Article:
It’s a proud moment for Montanans. Democrats in the Montana House of Representatives took the opportunity, during a debate of a prominent piece of the GOP agenda, to masterfully expose the Republicans for who they really are. The Montana Lowdown has the story and the video.
Ridicule and satire are powerful political tools, especially when applied so deftly as they were yesterday, because they allow the Dems to point out the deficiencies in the GOP’s agenda in such a way threat they become absurd–even hilarious, and therefore allow them to be entertaining, and reach a wider audience.
A few highlights: In a series of tactical moves during a session of the full House of Representatives, Democrats blatantly mocked a GOP bill to require that business be transacted in gold and silver.
First master of debate Rep. Dick Barrett (D-Missoula) a professor of economics, got Rep. Bob Wagner to refuse to publicly acknowledge that “dollars” (rather than gold) even exist.
“I don’t know what other people to know as to be a dollar” said Wagner and would only call them “federal reserve notes.”
Then, Barrett proposed that money be transacted in other in-kind goods, such as chickens (a reference to Nevada Republican who, during the last election year, proposed allowing people to pay their medical bills with chickens) or coal. Next, Rep. Pat Noonan, spoke up for job creation in Butte America, by proposing Montana use a copper currency instead–a not so subtle jab at the lack of job creation on the GOP agenda, which has rather focused on extremist and downright kooky social engineering bills.
Ridicule is also effective because it’s hard for the Repubs to counter effectively - if they try to respond logically, they acknowledge the absurdity of their agenda. If they don’t respond at all, they look like their ideas are indefensible. As we saw yesterday, the tactic caused the Republican sponsor of the bill, Rep. Bob Wagner, to lose his cool, making the R’s look like hotheads, and forcing a Republican to stand up and try to defend the caucus more rationally, which can’t really be done.
If the pointed satire wasn’t enough, Rep. Betsy Hands (D-Missoula) put the final nail in the coffin when she pointed out that the new currency and the militia bill are the first steps proposed by those who advocate seceding from the union, or, as Rep. James Knox calls it “succeeding.”
Kudos to Minority Leader Jon Sesso and the leadership in the House for hitting on the perfect technique for a session such as this. Your strategy is a winning one.Tweet
Alan Hale, a frosh legislator from Basin, MT, says that “taverns and bars connect people together” and are “the centers of our communities”. To get to them, says Hale, “you must drive,” and thus DUI laws “are destroying a way of life” and should be eliminated.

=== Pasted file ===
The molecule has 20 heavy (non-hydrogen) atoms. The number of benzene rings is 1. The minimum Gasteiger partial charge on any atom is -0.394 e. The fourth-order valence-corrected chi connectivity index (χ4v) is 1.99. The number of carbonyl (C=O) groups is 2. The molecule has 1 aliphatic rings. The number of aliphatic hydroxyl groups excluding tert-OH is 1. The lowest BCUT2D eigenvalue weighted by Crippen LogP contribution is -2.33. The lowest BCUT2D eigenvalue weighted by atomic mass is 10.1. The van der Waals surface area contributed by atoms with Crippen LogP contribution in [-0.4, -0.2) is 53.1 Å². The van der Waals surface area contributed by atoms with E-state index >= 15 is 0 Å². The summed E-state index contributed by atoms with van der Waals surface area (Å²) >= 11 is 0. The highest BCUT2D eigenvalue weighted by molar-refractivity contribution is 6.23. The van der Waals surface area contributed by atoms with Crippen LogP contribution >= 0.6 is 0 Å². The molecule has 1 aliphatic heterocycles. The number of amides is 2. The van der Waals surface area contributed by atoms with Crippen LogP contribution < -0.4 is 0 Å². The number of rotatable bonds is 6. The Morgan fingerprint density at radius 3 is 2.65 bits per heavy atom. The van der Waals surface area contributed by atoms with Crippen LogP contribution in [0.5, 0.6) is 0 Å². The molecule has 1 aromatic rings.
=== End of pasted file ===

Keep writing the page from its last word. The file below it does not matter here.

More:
Of course, Hale should know: he’s a bar owner, so I guess he’s doing a little self-dealing in his new job as legislator.
A few months back, Governor Schweitzer was harshly attacked by the GOP for having suggested publicly that the new GOP legislature legislature would have its share of “big boozers.” Schweitzer discovered data that showed a huge spike in liquor sales when the legislature convenes in Helena.
The GOP senate president saw an opportunity (and took the bait): he quickly penned an OpEd (entitled “Schweitzer Insults Sober, Hardworking Lawmakers“), decrying Schweitzer for having dared to suggest that alcohol has any meaningful presence during the legislative session.
A few days later, the GOP senate judiciary committee chairman was pulled over when a cop spied him drinking a homemade “red beer” (a special, yummy mixture of beer and tomato juice) while driving home from the statehouse.Tweet
Remember way back a long time ago earlier this session when the GOP tried to portray themselves as the party of the Constitution, even hosting a “seminar” about the Constitution from the conservative National Center for Constitutional Studies. Even now, you’ll still see one of these legislators occasionally whip one out, although it is usually only to try to brush some snack cake crumbs off of their other papers or to misapply it to justify their own kooky ideas.
No, the hypocrites in GOP can’t hide utter disdain for the actual document. Take Rep. Greg Hinkle (R-Spearhunter) who, when confronted in his anti-constitutional stance by Fox News of all things in a segment titled with the double entendre “Taking Liberties,” immediately dismisses the document.
Other GOP lawmakers have endorsed a seemingly endless list of proposals to rewrite the Constitution into something barely recognizable. These range from a bizarre proposal to create a new, incredibly cumbersome method to repeal federal laws, to more distressing proposals to strip people of their citizenship, enshrine discrimination into the Constitution, eliminate all federal education programs, and even repeal the right to privacy and the right to a clean and healthful environment.Tweet
However, according to the book They Never Said it: A Book of Fake Quotes, Misquotes, & Misleading Attributions, these words are not from Lincoln. The quotes were published in 1942 by William J. H. Boetcker, a Presbyterian minister. He released a pamphlet titled Lincoln On Limitations, which did include a Lincoln quote, but also added 10 statements written by Boetcker himself.
This is not the first time that legislative Republicans have been caught misinforming the public about the words of President Lincoln.
On January 5, 2009, MT House Minority Leader Scott Sales (R-Bozeman) read a series of quotes that were attributed to former President Abraham Lincoln. A newspaper reporter looked into those quotes and found that they have been mis-attributed to Lincoln. Sales was forced to apologize on the House Floor on Jan 8, 2009, to address the issue, saying he’d been “duped” because he got his information from the internet.